Call 101 or, in an emergency, 999.
Norfolk’s police and fire services are now working closer together than ever before with the two services sharing a control room at police HQ.
Emergency operators from Norfolk Fire and Rescue Service are now (as of Monday 1 July 2019) co-located within the command and control room at the police Operations and Communications Centre (OCC) at Wymondham.
It’s the latest development in collaboration plans which have already seen the relocation of the fire and rescue analysts team and senior management team to OCC in 2015 and 2016 respectively.
The move aims to provide a more-joined up approach between the two blue light services; delivering further improved service to the counties’ communities while providing savings to the taxpayer.
Chief Fire Officer Stuart Ruff welcomed the move to a joint control room as a great opportunity to embrace a closer working relationship.
“This is an exciting and innovative opportunity for our services and teams, which will benefit the whole county of Norfolk. Working in a modern environment in such close proximity we will be able to effectively share and co-ordinate information and focus on the emergency needs of our communities,” he said.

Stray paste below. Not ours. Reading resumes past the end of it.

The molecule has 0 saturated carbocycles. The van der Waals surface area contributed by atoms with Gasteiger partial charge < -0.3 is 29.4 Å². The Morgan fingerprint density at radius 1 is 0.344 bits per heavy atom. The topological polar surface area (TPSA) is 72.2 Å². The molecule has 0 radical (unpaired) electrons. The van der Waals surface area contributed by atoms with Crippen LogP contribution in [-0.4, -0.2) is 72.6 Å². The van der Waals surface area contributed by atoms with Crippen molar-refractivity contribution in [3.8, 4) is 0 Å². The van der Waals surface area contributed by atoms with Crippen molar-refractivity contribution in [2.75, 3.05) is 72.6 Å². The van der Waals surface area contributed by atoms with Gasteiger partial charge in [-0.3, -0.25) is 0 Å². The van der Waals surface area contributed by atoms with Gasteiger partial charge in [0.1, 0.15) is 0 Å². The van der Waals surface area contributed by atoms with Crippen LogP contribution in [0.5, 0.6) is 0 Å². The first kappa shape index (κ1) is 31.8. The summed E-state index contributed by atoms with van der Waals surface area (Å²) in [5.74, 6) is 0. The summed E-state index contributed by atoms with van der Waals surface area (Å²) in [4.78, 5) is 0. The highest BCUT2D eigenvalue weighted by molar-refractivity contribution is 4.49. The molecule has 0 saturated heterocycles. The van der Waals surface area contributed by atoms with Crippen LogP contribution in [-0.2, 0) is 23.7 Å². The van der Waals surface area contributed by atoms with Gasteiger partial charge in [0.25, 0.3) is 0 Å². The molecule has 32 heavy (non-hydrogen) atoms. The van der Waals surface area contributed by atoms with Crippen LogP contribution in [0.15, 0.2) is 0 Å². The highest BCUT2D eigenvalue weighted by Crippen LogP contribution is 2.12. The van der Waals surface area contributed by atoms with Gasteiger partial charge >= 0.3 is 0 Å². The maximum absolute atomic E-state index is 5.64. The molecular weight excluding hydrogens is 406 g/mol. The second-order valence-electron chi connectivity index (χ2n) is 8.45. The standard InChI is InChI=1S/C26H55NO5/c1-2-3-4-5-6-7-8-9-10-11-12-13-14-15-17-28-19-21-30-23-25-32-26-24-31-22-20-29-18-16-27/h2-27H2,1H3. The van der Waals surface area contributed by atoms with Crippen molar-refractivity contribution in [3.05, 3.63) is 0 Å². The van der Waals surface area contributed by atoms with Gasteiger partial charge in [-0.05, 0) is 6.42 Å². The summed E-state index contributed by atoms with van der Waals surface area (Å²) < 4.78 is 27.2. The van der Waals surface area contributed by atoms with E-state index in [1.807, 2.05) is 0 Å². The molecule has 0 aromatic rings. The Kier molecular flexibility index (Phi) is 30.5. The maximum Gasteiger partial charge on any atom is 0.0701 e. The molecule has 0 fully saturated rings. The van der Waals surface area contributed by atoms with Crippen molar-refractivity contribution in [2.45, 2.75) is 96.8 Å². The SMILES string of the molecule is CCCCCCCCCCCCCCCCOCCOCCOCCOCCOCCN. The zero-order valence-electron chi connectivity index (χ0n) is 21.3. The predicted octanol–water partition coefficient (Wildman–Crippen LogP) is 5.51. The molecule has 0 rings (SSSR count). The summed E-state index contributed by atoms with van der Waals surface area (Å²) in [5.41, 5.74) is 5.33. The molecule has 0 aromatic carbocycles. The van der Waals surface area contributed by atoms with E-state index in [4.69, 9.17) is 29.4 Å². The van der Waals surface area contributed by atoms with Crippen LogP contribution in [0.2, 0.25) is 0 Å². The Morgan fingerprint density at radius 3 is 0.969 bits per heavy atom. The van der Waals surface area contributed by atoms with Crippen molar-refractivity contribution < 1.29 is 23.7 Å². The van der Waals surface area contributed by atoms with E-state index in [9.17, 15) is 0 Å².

Deputy Chief Constable Paul Sanford welcomed the changes saying: “This move to a single location for both services underlines the constabulary’s wider ambition to look for more opportunities to work collaboratively with the fire service. With a shared headquarters already, a joined up control room is simply the next phase in sharing our resources to provide a better service to the public.”
Police and Crime Commissioner Lorne Green said: “Last year’s review of fire service governance and the proposals that came from it have been a powerful catalyst for change in our county – becoming the blueprint for collaboration between Norfolk’s police and fire services.
“I am very pleased to have been able to facilitate this latest move to a shared control room. By improving sharing of information and resources, this is another step on the path to providing better, more cost-effective services and enhanced public safety for Norfolk residents. It also provides greater scope for police and fire service collaboration going forward – the progress of which I will continue to closely monitor.”
Councillor Margaret Dewsbury, Cabinet Member for Communities at Norfolk County Council, said: “This is the next stage of Norfolk Fire & Rescue Service working in closer collaboration with Norfolk Police and the Police and Crime Commissioner.
“Sharing resources and information will improve the service offered to our communities across Norfolk, enhancing our shared mission to keep them safe.”